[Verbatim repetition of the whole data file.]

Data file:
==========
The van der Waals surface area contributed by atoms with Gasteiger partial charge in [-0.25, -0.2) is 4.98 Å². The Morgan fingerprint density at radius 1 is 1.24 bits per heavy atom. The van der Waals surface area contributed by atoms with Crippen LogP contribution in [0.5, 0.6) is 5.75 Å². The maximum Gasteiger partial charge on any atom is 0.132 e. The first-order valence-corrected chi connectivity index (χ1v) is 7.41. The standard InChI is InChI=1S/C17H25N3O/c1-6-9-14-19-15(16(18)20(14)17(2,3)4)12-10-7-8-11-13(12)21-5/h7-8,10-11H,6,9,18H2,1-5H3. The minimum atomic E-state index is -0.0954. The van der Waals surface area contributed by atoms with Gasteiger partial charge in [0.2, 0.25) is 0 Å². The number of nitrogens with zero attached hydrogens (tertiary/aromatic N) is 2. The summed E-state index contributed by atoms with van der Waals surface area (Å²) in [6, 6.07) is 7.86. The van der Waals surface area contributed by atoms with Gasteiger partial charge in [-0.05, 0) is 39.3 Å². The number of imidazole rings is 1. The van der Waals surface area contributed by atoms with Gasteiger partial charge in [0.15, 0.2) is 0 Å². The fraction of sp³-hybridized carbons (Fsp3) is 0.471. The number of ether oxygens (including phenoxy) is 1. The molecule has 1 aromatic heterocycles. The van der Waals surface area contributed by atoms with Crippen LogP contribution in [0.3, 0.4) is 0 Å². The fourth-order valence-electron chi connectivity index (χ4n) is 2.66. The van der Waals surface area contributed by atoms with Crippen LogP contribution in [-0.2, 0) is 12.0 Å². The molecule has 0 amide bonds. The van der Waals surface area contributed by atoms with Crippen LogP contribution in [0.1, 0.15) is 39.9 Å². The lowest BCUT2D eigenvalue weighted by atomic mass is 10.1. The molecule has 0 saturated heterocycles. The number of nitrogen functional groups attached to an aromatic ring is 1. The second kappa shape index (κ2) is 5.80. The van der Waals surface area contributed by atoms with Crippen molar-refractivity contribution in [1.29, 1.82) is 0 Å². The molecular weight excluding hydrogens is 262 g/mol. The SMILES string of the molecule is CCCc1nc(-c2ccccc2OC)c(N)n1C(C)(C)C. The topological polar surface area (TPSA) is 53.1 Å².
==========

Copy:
The van der Waals surface area contributed by atoms with Gasteiger partial charge in [-0.25, -0.2) is 4.98 Å². The Morgan fingerprint density at radius 1 is 1.24 bits per heavy atom. The van der Waals surface area contributed by atoms with Crippen LogP contribution in [0.5, 0.6) is 5.75 Å². The maximum Gasteiger partial charge on any atom is 0.132 e. The first-order valence-corrected chi connectivity index (χ1v) is 7.41. The standard InChI is InChI=1S/C17H25N3O/c1-6-9-14-19-15(16(18)20(14)17(2,3)4)12-10-7-8-11-13(12)21-5/h7-8,10-11H,6,9,18H2,1-5H3. The minimum atomic E-state index is -0.0954. The van der Waals surface area contributed by atoms with Gasteiger partial charge in [0.2, 0.25) is 0 Å². The number of nitrogens with zero attached hydrogens (tertiary/aromatic N) is 2. The summed E-state index contributed by atoms with van der Waals surface area (Å²) in [6, 6.07) is 7.86. The van der Waals surface area contributed by atoms with Gasteiger partial charge in [-0.05, 0) is 39.3 Å². The number of imidazole rings is 1. The van der Waals surface area contributed by atoms with Gasteiger partial charge in [0.15, 0.2) is 0 Å². The fraction of sp³-hybridized carbons (Fsp3) is 0.471. The number of ether oxygens (including phenoxy) is 1. The molecule has 1 aromatic heterocycles. The van der Waals surface area contributed by atoms with Crippen LogP contribution in [0.3, 0.4) is 0 Å². The fourth-order valence-electron chi connectivity index (χ4n) is 2.66. The van der Waals surface area contributed by atoms with Crippen LogP contribution in [-0.2, 0) is 12.0 Å². The molecule has 0 amide bonds. The van der Waals surface area contributed by atoms with Crippen LogP contribution in [0.1, 0.15) is 39.9 Å². The lowest BCUT2D eigenvalue weighted by atomic mass is 10.1. The molecule has 0 saturated heterocycles. The number of nitrogen functional groups attached to an aromatic ring is 1. The second kappa shape index (κ2) is 5.80. The van der Waals surface area contributed by atoms with Crippen molar-refractivity contribution in [1.29, 1.82) is 0 Å². The molecular weight excluding hydrogens is 262 g/mol. The SMILES string of the molecule is CCCc1nc(-c2ccccc2OC)c(N)n1C(C)(C)C. The topological polar surface area (TPSA) is 53.1 Å².